Social care veteran Ranald Mair awarded OBE

7 July 2017

Ranald Mair with his OBERanald Mair, a social work and care professional of nearly 50 years, has been awarded an OBE in recognition of his services to the sector. 

Ranald, 66, from Ayrshire has worked in care for nearly 50 years, and has spent the last decade as CEO of the representative body for independent social care services in Scotland, Scottish Care.

In this position, he has been heavily involved in the development and funding of care services for adults and older people.

He said:

‘It’s an honour to receive the OBE.

‘I see myself as accepting this award on behalf of the thousands of people who do inspirational work in the social care sector every day. 

‘This OBE is a reflection of the importance of the social care sector and the key role it plays in many people’s lives.’

Ranald has strived to ensure people are safely and well cared for throughout his long career.

He believes it is important providers are delivering the very highest level of care and said:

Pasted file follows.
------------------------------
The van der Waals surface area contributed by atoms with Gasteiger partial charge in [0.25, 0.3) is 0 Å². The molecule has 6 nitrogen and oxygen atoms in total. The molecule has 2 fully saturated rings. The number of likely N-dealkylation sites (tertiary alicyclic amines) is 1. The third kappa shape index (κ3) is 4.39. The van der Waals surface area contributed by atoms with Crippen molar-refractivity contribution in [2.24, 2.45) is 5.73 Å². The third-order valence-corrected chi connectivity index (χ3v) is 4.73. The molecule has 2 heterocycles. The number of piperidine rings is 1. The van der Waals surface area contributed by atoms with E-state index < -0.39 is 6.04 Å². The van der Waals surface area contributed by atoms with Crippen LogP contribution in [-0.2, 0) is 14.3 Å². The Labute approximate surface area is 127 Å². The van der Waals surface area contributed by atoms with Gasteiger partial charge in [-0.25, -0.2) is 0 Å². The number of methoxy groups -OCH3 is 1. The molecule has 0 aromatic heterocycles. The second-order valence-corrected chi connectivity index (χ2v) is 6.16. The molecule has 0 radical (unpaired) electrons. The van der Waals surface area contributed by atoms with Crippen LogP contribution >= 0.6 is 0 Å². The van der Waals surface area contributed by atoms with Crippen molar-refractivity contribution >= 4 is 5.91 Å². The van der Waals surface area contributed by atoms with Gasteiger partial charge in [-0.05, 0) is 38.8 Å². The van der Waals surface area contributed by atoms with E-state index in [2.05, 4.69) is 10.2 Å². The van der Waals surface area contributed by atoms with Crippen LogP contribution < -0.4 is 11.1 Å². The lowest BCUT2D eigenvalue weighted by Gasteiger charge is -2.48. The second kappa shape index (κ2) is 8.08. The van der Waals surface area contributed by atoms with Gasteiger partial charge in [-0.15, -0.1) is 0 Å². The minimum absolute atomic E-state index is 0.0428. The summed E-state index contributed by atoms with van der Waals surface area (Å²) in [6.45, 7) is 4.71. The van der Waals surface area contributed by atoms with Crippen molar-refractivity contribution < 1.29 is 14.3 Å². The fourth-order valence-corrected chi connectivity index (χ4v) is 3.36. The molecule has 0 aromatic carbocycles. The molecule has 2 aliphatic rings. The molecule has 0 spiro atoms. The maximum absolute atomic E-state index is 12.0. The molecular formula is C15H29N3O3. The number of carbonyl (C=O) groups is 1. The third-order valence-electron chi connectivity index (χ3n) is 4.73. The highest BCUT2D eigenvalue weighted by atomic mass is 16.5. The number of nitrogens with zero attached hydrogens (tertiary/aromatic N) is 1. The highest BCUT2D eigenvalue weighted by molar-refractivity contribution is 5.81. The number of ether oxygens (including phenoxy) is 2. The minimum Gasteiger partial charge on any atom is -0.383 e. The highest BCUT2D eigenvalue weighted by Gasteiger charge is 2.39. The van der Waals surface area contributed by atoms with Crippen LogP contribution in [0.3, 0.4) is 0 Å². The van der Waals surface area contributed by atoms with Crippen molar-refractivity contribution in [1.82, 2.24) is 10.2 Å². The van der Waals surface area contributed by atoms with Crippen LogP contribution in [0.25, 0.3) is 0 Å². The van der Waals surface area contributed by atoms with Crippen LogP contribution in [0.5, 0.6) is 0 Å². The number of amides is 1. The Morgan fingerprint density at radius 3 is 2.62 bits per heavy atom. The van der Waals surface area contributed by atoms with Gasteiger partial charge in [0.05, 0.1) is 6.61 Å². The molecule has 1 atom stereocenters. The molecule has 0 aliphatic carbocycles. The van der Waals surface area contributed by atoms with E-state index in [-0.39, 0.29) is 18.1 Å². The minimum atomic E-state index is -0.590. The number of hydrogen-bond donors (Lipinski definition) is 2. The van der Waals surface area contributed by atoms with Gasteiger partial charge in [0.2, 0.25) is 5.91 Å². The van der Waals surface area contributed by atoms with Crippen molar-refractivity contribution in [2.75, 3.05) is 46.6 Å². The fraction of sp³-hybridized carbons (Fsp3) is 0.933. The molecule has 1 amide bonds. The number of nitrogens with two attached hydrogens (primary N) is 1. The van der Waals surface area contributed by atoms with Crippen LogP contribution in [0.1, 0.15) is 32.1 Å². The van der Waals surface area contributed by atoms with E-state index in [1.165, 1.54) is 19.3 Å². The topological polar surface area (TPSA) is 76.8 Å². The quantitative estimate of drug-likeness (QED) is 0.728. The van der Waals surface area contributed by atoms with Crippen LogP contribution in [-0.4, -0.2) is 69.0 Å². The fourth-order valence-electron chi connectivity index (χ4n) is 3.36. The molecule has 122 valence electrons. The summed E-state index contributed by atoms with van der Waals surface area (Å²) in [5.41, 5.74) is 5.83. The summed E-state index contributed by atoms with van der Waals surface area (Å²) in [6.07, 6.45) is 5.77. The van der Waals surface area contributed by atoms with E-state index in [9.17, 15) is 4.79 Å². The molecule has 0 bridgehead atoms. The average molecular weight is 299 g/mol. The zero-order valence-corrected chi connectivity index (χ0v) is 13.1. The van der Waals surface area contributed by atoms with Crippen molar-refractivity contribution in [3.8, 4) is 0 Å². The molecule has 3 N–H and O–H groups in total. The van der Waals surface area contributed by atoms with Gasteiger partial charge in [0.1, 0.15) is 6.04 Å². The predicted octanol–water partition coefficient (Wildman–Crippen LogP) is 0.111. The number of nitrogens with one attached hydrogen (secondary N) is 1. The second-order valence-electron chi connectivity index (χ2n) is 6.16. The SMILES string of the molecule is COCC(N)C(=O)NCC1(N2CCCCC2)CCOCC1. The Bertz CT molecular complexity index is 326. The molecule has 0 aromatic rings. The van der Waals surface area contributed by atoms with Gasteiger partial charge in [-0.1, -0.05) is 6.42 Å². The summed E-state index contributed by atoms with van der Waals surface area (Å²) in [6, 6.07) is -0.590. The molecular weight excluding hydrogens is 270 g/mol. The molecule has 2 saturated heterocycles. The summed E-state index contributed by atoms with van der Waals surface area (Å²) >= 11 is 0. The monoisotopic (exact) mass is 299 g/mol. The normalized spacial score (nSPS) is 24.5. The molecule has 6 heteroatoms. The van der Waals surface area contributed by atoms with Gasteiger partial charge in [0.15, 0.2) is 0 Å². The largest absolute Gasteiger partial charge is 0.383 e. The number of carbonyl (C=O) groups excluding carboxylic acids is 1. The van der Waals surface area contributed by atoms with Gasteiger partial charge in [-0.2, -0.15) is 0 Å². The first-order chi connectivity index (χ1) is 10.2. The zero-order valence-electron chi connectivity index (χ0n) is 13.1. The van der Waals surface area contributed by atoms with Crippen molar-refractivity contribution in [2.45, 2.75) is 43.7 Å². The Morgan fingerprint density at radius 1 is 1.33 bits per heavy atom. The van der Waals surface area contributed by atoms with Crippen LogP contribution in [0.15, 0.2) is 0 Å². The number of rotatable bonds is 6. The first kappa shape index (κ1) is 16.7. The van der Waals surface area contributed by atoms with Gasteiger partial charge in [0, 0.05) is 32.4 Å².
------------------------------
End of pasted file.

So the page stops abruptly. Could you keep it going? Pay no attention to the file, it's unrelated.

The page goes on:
‘We should only deliver care services as we would want for ourselves or our loved ones.’

Ranald has taken part in a number of Scottish Government working groups, including the development of the National Dementia Strategy, and the Review of the National Care Standards.

He said the goal as he sees it is to achieve consistency between public policy, resource allocation and practice, with the rights and interests of those who use services at the heart of all that goes on.

Ranald recently joined the board of international charity, Leonard Cheshire Disability, as he wanted to look at an aspect of care he hadn’t previously been involved in before — working with disabled people. 

Since becoming a trustee of Leonard Cheshire Disability in September 2016, Ranald has taken on the London Marathon on their behalf, running 26 miles and raising nearly £2,000 for disabled people in the process. 

On his work with Leonard Cheshire, Ranald said:

‘Despite huge progress, there are still many important battles to be won for disabled people in Scotland.

‘Equality of opportunity and the chance to contribute fully to society are pivotal in realising the full potential of disabled people across our country.

‘We’re not there yet and we still have a distance to travel to ensure everyone has equality of opportunity in life.’

Ranald’s colleagues, friends and family are all eager to share their congratulations with him, especially his granddaughter, who he said sees him as a superhero.

Seven-year-old Catrina is a big Star Wars fan and has started calling Ranald ‘grandad OBE Kenobi’. 

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